Erik H. Wang

PhD Candidate in Political Science
Princeton University (Email , GitHub)

Publications

Works in Progress

Teaching

Software

About Me

Welcome! I am a PhD candidate in the Department of Politics at Princeton University and a fellow of the Program for Quantitative and Analytical Political Science (Q-APS). My interests cover comparative political economy, politics of finance, and Chinese politics. I also do research on statistical methods of causal inference. My work has appeared or will soon appear in Journal of Politics and Research and Politics.

In 2015, my paper on state capacity won the Malcolm Jewell Award for the best graduate student paper presented at the Southern Political Science Association Annual Meeting. In 2017, my colleagues and I won the Fragile Families Challenge for the best statistical prediction of material hardship among disadvantaged children in the United States.

At Princeton, I have had a lot of joy teaching both substantive and methodological courses at various levels. I have taught courses in comparative politics and international relations to undergraduates. I have also taught the third course in my department’s quantitative methods sequence to PhD students, as well as programming language and research design to entering undergraduates via the Freshman Scholars Institute.

Publications

Pollution Lowers Support For China's Regime: Quasi-experimental Evidence from Beijing. 2018. Journal of Politics 80(1):327-331 (with Meir Alkon)
(PDF, Replication Materials)

Awakening Leviathan: Effect of Democracy on State Capacity. Forthcoming. Research and Politics (with Yiqing Xu)
-- Awarded the 2015 Malcolm Jewell Award for the best graduate student paper presented at the SPSA annual meeting.
(PDF, Replication Materials)

Selected Works in Progress

Political Backlash to State Intervention: Experimental and Observational Evidence from Chinese Stock Investors. (with Xiao Ma & Jason Q. Guo)
(Poster presented at 2017 Society of Political Methodology)

Authoritarian Power-Sharing through Informal Institutions

Teaching

Quantitative Analysis III

PhD-level course, Princeton, NJ, Fall 2016
Preceptor for Prof. Kosuke Imai

Third course in the Politics department’s graduate quantitative methods sequence, covering discrete choice models, machine learning via EM algorithm and variational inference, models for time-series cross-section data, and event history analysis, all taught with both econometrics perspectives and causal inference perspectives.
(Student evaluations: 4.6/5)

International Relations

Undergraduate-level course, Princeton, NJ, Spring 2017
Preceptor for Prof. Andrew Moravcsik

This course is an introduction to the causes and nature of international conflict and cooperation. We critically examine various theories of international politics by drawing on examples drawn from international security, economic and legal affairs across different historical eras from 10,000 BC to the present. Topics include the causes of war, the pursuit of economic prosperity, the sources of international order and its breakdown, and the rise of challenges to national sovereignty, and such contemporary issues as international environmental politics, human rights promotion, global terrorism, and the future of US foreign policy.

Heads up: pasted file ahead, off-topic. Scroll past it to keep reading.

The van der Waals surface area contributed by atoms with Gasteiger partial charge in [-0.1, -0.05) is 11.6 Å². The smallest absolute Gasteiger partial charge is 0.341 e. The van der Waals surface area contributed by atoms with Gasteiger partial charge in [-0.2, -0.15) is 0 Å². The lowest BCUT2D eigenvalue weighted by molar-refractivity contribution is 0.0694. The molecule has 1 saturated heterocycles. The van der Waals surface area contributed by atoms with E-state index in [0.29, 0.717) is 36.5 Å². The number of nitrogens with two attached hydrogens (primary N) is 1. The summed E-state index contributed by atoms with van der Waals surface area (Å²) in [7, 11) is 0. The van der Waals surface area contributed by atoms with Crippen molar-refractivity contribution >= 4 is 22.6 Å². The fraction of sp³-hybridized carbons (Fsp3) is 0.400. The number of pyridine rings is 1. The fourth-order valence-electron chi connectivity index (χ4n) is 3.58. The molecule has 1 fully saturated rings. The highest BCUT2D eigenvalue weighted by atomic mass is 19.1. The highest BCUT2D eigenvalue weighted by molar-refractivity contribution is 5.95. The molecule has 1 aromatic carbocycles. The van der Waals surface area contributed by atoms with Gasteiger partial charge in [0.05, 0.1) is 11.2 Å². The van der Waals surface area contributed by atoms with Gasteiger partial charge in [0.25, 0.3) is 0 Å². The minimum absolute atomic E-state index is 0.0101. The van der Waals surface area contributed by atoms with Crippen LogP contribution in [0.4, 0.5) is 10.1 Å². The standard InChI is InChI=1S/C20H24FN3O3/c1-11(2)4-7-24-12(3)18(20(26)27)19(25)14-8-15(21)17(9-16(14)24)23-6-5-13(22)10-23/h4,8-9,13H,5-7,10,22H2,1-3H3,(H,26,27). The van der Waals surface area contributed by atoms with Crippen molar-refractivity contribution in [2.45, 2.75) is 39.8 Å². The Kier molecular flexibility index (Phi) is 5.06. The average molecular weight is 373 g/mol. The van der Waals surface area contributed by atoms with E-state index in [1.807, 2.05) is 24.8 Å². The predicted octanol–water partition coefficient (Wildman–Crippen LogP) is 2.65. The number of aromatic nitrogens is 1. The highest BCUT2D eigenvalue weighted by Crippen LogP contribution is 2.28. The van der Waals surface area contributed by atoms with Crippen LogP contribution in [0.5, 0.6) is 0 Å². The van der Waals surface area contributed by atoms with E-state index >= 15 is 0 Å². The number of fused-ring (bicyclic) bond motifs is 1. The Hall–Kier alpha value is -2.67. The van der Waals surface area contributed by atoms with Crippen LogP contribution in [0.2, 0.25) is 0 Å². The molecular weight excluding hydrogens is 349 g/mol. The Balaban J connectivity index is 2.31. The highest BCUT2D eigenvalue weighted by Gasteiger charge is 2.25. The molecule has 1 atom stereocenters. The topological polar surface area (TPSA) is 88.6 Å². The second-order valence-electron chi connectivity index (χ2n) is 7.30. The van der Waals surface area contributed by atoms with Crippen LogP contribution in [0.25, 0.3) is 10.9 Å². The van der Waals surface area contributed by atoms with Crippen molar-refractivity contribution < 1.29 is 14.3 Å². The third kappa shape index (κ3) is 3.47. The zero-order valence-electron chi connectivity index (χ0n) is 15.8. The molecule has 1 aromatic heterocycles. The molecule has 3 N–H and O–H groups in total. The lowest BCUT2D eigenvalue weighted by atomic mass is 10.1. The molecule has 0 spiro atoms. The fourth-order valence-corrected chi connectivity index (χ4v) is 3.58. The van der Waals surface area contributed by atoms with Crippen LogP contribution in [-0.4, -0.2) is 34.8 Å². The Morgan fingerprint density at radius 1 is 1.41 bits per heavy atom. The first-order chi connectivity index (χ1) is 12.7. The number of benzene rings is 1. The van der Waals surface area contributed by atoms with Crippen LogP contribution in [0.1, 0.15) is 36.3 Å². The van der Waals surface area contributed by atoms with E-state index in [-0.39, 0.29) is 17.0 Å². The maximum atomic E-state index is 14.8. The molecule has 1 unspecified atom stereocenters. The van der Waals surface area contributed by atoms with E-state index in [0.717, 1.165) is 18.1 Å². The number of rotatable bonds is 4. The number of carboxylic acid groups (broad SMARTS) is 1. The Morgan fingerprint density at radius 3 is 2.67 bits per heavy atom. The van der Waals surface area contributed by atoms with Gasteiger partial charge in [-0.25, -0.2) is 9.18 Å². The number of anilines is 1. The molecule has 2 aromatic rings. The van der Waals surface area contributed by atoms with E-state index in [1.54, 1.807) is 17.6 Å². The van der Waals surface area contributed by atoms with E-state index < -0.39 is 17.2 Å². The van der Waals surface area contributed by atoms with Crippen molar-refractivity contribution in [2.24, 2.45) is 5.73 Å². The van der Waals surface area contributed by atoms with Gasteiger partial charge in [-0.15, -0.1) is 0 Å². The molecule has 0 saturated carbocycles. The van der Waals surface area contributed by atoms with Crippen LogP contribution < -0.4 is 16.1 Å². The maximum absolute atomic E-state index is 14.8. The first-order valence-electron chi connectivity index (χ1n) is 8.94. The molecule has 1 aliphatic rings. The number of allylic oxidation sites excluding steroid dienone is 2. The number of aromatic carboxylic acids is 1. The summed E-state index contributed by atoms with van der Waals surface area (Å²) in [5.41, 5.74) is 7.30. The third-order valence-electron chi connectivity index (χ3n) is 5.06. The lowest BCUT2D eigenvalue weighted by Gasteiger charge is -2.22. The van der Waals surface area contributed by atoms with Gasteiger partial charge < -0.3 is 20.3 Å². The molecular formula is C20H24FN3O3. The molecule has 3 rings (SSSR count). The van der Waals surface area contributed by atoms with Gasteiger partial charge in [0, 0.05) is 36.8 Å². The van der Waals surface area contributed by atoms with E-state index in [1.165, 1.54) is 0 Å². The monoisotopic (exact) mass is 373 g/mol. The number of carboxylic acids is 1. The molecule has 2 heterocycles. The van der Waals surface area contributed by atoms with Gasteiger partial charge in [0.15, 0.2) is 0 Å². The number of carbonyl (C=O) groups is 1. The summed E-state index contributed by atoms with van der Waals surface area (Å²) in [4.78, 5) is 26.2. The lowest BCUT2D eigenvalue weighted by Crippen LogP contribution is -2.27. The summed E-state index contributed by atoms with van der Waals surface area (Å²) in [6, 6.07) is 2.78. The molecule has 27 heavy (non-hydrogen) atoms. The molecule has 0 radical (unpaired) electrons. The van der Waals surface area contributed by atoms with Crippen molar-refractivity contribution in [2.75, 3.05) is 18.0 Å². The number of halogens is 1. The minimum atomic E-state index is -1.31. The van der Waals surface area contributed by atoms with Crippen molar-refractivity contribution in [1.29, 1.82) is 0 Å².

(Student evaluations: 4.1/5)

Visualizing Data

Undergraduate-level course, Princeton, NJ, Summer 2017
Preceptor for Prof. Will Lowe

An introduction course to statistics and programming for newly admitted undergrads at Princeton, covering experimental deisgn, predictive modelling, as well as elementary techniques for analysis of network, text and spatial data.
(Student evaluations: 4.8/5)

Chinese Politics

Undergraduate-level course, Princeton, NJ, Fall 2017
Preceptor for Prof. Rory Truex

This course provides an overview of China's political system. We will begin with a brief historical overview of China's political development from 1949 to the present. The remainder of the course will examine the key challenges facing the current generation of CCP leadership, focusing on prospects for democratization and political reform. Among other topics, we will examine: factionalism and political purges; corruption; avenues for political participation; village elections; public opinion; protest movements and dissidents; co-optation of the business class; and media and internet control.
(Student evaluations: 4.5/5)

Statistical Programming Camp

PhD-level course, Princeton, NJ, Winter 2018
Course Instructor

This camp will prepare students for POL 572 and other quantitative analysis courses offered in the Politics department and elsewhere. Although participation in this camp is completely voluntary, the materials covered in this camp are a pre-requisite for POL 572. Students will learn the basics of statistical programming using R, an open-source computing environment. Using data from published journal articles, students will learn how to manipulate data, create graphs and tables, and conduct basic statistical analysis. This camp assumes knowledge of probability and statistics as covered in POL 571.
(Student evaluations: 4.2/5)

Software

Coming soon